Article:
By Edward Moss
When I started the year 1 qualification for my GAI Diploma, the end of year 3 looked a long way off - but the hard work was worth the wait!
The first year (Introduction to Hardware) concentrates on product knowledge, detailing all the products in the ironmongery industry from thumb latches to flush bolts and the associated technical information. It was a good start and gave me a useful insight into why there are so many products available and how you decide what product to use in each situation. You also consider all the fixings and why they differ from product to product, and also why we have so much stock in our warehouse! It has prompted me to look at every item when booking in and try to match them from my studies to where I would use them in a project. It also made me ask more questions and learn from my colleagues, “where would we use this?” or “how would we use this?”.
The second year (the Certificate of Architectural Hardware) was a more detailed look into how the ironmongery items were made and how all the internals worked. It opened my eyes to the law and finance side of ironmongery, and I found this part very enlightening as I have never considered this part of the business before. My mum runs this part of our business so it was very interesting to me to see what her day to day work included. This part of the course has helped me a great deal in my day to day work in responding to client emails and has helped me feel more confident in my position.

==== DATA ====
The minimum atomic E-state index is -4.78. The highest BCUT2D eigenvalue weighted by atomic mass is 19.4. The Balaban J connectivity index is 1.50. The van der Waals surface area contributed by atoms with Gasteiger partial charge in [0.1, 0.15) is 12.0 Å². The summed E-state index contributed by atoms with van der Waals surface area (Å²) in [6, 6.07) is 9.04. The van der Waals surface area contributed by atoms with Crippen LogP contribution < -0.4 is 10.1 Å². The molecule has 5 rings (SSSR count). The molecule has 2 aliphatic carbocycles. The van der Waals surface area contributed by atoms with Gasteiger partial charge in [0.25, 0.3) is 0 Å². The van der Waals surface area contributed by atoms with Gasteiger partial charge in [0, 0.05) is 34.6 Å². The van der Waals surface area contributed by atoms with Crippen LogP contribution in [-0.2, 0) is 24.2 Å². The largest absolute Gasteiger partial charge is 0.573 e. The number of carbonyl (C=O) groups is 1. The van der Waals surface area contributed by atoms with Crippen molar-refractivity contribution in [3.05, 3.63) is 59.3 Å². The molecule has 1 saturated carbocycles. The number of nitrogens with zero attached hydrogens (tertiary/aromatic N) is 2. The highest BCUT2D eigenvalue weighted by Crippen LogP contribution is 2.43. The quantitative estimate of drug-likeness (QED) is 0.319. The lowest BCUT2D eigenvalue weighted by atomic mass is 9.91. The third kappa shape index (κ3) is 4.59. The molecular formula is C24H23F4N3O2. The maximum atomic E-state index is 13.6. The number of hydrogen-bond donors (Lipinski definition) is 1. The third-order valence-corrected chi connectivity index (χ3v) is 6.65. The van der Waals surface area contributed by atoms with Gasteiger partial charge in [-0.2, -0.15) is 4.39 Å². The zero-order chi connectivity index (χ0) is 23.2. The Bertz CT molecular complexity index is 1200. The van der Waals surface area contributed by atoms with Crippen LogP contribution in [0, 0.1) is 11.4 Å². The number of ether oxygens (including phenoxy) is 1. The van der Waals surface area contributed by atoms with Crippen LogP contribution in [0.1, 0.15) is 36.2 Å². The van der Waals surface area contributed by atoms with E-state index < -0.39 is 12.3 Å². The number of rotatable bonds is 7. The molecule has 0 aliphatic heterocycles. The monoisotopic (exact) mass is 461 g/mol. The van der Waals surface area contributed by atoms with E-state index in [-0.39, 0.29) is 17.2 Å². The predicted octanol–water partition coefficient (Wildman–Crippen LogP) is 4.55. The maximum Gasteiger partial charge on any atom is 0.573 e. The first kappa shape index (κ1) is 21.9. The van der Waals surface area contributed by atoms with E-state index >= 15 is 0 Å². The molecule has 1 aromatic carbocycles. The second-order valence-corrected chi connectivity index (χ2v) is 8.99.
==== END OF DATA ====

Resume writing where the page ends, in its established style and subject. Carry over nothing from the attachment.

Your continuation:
The final year (GAI Diploma) was by far the hardest part of the course, but also the most interesting. The diploma compiles all your studies into one final exam in which you bring all your learning together to complete a full ironmongery schedule for a specific building. The building I had was a rehabilitation and respite care facility for families. From the start of the brief, I immediately began thinking of all the different ironmongery products and why I would use them. Free swing door closers, door entry systems, vacant/engaged LED room signs and finger protection devices would all be obvious hardware worth considering in this building. I also had to complete a Master Key schedule, which was a really fascinating part of the exercise.
Looking back on what I have learned and the journey I have been on, I feel much more confident in the role I have in our company – whether it’s in the office or out on site with clients. I feel the GAI studies are an integral part of that and I would not be the same ironmonger today without it. I believe the studies will also help progress my career, as after achieving the GAI Diploma you are able to become a RegAI. This involves completing yearly tasks of being involved in CPD activities proving you are fully aware of the latest industry standards and regulations. Taking part in these CPD evenings you also mix with everyone else in the industry and share each other’s knowledge in solving ironmongery problems.